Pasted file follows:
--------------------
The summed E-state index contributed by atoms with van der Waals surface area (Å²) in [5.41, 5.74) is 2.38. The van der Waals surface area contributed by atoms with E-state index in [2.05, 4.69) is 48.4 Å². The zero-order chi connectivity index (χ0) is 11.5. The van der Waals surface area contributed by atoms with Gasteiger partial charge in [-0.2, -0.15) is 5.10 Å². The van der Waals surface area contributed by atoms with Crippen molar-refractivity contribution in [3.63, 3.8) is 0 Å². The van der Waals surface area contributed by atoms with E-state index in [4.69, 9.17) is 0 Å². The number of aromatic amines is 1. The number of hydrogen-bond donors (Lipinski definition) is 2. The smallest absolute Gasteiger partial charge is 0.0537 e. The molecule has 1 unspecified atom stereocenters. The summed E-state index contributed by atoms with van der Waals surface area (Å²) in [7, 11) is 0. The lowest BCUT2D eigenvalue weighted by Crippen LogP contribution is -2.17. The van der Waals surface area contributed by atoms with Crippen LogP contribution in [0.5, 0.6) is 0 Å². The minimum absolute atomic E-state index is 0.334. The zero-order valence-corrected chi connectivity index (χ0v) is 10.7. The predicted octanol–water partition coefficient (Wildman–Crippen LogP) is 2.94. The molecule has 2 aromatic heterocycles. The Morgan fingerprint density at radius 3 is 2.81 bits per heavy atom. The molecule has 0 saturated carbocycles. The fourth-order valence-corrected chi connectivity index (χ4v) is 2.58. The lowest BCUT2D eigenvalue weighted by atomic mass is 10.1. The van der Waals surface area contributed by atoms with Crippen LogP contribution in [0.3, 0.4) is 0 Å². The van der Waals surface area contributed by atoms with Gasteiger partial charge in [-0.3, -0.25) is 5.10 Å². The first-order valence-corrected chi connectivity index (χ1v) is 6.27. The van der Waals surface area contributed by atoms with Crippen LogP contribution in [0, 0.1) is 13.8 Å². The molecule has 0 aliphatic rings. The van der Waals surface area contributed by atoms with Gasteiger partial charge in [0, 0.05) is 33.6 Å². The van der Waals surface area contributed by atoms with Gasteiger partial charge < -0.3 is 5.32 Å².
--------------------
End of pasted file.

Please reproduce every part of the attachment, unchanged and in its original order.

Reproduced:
The summed E-state index contributed by atoms with van der Waals surface area (Å²) in [5.41, 5.74) is 2.38. The van der Waals surface area contributed by atoms with E-state index in [2.05, 4.69) is 48.4 Å². The zero-order chi connectivity index (χ0) is 11.5. The van der Waals surface area contributed by atoms with Gasteiger partial charge in [-0.2, -0.15) is 5.10 Å². The van der Waals surface area contributed by atoms with Crippen molar-refractivity contribution in [3.63, 3.8) is 0 Å². The van der Waals surface area contributed by atoms with E-state index in [4.69, 9.17) is 0 Å². The number of aromatic amines is 1. The number of hydrogen-bond donors (Lipinski definition) is 2. The smallest absolute Gasteiger partial charge is 0.0537 e. The molecule has 1 unspecified atom stereocenters. The summed E-state index contributed by atoms with van der Waals surface area (Å²) in [7, 11) is 0. The lowest BCUT2D eigenvalue weighted by Crippen LogP contribution is -2.17. The van der Waals surface area contributed by atoms with Crippen LogP contribution in [0.5, 0.6) is 0 Å². The minimum absolute atomic E-state index is 0.334. The zero-order valence-corrected chi connectivity index (χ0v) is 10.7. The predicted octanol–water partition coefficient (Wildman–Crippen LogP) is 2.94. The molecule has 2 aromatic heterocycles. The Morgan fingerprint density at radius 3 is 2.81 bits per heavy atom. The molecule has 0 saturated carbocycles. The fourth-order valence-corrected chi connectivity index (χ4v) is 2.58. The lowest BCUT2D eigenvalue weighted by atomic mass is 10.1. The van der Waals surface area contributed by atoms with Crippen LogP contribution in [0.3, 0.4) is 0 Å². The van der Waals surface area contributed by atoms with Gasteiger partial charge in [-0.3, -0.25) is 5.10 Å². The first-order valence-corrected chi connectivity index (χ1v) is 6.27. The van der Waals surface area contributed by atoms with Crippen LogP contribution in [0, 0.1) is 13.8 Å². The molecule has 0 aliphatic rings. The van der Waals surface area contributed by atoms with Gasteiger partial charge in [0, 0.05) is 33.6 Å². The van der Waals surface area contributed by atoms with Gasteiger partial charge < -0.3 is 5.32 Å².